Are you here yet? Good. Now get off the internet and lay on the beach.
But until you’ve arrived, it’s good to have some background on what is possibly the most laidback Greek island. While Kos gets its share of tourists, its busy season is nothing compared to the big names like Santorini, Rhodes, Crete, and Lesvos (though let’s face it, people only visit Lesvos for the titillating name). It lacks some of the glamour, but escaping the crowds makes it all worth it. Of course, this is changing, and the island gets more popular every year.
As with a visit to any island paradise, the beach is of utmost importance. Kos doesn’t disappoint, with some of the clearest water that you may see in your life. There are several wide, sandy beaches on all sides of Kos’ elongated shape, offering different levels of development (as well as suggested attire—be aware of which are clothing optional, if you want to go out of your way to avoid or seek out that sort of thing). There are several luxury resorts, as well as smaller, family-run places tucked around. The best way to find them can be to rent a motorbike and get local advice, as otherwise you may feel like your only option is to get shunted to a high-priced hotel. The further you get from the main city, the more emptier the beaches will be. Kos town is lively, with a touristy market and several attractions. The most impressive is probably Agia Paraskevi, a Greek Orthodox church with rich decorations throughout its interior. Archeology and history fans will also be impressed by Kos, as it was home to Hippocrates, the “father of medicine,” and there are numerous remnants and memorials to his time. Nightlife is active and mostly caters to young travelers backpacking through town, centering around the picturesque harbor. For those really in the know, rent a bike or hitchhike to get out to the thermes at Agios Fokas before sunset. This rock pool on the seaside has the perfect mixture of temperatures for everyone, as cool seawater washes in with each wave and mixes with the bubbling heat of the hot springs. Wonderful at any time of day, but especially at sunset and for stargazing.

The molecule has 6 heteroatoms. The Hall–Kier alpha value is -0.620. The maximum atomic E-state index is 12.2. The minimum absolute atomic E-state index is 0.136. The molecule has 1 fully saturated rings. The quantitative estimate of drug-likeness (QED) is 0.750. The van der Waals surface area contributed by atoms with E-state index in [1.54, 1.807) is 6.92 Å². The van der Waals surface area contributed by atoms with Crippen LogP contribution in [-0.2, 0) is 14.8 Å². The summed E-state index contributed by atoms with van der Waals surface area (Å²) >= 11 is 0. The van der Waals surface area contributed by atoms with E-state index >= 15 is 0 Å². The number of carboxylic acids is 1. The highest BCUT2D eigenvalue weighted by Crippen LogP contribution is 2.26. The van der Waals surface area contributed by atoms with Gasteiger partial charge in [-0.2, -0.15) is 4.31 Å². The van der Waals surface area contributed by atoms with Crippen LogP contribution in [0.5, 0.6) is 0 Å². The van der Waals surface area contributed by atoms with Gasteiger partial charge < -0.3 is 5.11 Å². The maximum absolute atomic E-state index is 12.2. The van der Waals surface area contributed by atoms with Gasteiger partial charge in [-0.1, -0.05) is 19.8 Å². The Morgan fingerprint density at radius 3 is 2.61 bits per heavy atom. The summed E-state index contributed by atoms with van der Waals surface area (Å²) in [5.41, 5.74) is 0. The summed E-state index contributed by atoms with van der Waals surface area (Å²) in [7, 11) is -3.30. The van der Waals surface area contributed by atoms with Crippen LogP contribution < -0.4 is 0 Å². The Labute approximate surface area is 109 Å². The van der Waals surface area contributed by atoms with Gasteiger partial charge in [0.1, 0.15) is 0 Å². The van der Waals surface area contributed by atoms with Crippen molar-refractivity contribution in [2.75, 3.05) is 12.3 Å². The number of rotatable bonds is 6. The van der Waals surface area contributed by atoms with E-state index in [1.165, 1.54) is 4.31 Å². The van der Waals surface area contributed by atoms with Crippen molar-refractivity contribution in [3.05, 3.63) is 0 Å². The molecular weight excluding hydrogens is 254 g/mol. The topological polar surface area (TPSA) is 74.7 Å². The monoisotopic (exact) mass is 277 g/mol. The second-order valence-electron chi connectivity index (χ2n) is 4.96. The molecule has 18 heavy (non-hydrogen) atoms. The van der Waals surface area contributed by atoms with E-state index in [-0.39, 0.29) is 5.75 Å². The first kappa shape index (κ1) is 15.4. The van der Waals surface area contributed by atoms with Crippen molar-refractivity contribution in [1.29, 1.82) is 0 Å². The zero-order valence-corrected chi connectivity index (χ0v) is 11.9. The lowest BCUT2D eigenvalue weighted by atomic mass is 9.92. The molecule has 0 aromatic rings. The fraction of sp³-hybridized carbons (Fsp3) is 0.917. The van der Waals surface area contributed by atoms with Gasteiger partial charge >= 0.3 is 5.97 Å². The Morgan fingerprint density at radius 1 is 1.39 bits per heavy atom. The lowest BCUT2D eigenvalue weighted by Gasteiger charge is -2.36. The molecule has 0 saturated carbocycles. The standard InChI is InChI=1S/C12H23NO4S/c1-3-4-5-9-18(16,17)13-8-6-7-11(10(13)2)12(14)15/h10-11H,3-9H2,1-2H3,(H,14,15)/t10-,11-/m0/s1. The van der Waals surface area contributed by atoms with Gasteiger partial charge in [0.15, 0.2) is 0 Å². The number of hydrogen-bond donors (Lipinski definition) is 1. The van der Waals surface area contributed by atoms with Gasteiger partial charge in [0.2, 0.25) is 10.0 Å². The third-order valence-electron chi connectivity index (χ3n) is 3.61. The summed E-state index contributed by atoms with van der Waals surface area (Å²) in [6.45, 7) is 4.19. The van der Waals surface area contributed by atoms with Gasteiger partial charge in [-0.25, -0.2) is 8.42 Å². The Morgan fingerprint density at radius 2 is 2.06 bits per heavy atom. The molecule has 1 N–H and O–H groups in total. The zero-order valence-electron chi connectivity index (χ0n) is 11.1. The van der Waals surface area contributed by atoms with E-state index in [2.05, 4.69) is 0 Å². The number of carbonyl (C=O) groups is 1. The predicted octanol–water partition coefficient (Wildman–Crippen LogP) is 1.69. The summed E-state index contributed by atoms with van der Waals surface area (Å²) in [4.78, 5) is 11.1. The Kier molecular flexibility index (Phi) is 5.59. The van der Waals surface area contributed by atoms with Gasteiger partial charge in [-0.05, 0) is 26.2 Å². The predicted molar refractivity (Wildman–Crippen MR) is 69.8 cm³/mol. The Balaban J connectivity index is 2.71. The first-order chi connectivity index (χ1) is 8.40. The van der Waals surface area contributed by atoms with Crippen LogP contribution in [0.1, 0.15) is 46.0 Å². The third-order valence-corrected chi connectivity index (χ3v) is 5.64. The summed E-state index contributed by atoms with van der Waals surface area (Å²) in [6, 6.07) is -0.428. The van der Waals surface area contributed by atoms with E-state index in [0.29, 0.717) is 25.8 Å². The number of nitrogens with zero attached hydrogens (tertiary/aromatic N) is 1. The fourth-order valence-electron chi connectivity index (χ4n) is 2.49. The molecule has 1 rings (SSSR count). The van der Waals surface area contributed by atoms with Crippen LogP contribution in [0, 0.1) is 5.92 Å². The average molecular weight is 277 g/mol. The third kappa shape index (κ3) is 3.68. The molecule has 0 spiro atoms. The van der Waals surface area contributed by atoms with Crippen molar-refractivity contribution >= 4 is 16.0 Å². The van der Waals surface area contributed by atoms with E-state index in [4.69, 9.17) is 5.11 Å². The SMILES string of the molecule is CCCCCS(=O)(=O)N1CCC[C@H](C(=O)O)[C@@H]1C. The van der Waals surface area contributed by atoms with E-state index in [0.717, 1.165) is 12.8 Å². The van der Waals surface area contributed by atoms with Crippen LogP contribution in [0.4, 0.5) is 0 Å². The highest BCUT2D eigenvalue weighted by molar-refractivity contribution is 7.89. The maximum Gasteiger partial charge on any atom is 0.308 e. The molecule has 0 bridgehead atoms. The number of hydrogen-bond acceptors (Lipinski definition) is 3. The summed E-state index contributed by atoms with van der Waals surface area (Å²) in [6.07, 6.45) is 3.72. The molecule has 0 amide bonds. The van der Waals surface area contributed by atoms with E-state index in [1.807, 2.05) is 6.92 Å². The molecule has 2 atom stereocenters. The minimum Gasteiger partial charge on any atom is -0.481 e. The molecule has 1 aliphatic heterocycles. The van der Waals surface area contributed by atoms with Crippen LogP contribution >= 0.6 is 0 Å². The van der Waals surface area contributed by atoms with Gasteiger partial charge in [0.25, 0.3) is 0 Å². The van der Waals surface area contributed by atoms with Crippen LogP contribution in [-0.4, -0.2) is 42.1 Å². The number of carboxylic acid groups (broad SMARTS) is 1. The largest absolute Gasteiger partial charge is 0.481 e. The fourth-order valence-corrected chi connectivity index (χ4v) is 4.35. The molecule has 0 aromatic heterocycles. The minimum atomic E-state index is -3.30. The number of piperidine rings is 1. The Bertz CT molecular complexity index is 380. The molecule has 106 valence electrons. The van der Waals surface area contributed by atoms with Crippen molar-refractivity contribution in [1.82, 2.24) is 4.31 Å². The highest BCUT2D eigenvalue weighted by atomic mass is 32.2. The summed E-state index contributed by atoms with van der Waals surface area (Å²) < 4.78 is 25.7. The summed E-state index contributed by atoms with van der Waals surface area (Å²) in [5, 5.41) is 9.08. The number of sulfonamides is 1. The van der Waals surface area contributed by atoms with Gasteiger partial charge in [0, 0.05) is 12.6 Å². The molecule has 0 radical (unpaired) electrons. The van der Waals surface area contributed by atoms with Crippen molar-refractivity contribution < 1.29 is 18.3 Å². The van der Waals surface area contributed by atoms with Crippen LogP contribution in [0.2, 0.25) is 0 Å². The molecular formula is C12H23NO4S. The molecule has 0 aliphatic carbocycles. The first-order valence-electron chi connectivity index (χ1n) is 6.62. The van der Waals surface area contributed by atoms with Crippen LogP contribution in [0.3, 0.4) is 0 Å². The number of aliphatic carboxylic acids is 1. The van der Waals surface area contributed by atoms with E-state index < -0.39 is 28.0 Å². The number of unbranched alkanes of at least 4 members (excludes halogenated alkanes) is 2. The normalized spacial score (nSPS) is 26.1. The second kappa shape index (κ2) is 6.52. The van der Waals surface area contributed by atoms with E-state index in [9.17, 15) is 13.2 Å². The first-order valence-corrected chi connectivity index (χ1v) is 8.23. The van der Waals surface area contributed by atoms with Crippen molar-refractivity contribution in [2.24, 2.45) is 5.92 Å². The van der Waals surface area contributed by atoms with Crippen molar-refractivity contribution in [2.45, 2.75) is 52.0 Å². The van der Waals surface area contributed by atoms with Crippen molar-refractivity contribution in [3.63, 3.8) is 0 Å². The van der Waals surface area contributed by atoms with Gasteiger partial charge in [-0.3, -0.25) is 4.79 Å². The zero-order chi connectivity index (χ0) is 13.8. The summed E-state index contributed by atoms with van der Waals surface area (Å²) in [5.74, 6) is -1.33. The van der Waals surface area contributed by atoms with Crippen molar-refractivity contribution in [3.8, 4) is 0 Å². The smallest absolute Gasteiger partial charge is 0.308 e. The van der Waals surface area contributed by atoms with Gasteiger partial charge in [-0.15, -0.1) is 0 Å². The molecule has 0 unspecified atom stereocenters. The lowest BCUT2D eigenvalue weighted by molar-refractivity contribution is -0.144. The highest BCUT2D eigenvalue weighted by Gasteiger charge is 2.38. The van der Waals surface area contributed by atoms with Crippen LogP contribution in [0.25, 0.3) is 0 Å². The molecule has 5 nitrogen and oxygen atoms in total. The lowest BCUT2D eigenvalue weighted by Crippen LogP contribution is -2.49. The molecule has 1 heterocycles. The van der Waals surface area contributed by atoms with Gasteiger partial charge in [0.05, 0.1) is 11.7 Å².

Getting to Kos can be accomplished from multiple directions, as ferries run between it and most other major islands, as well as Athens and sometimes Thessaloniki. Another option is to go to the Turkish port of Bodrum, an exciting city with a lot of history and activities. Day trips are possible, or for the more adventurous, Turkish visas are available on arrival, and there are several other sites of great interest within short and medium distance of Bodrum. Either way, you’ll have a great time.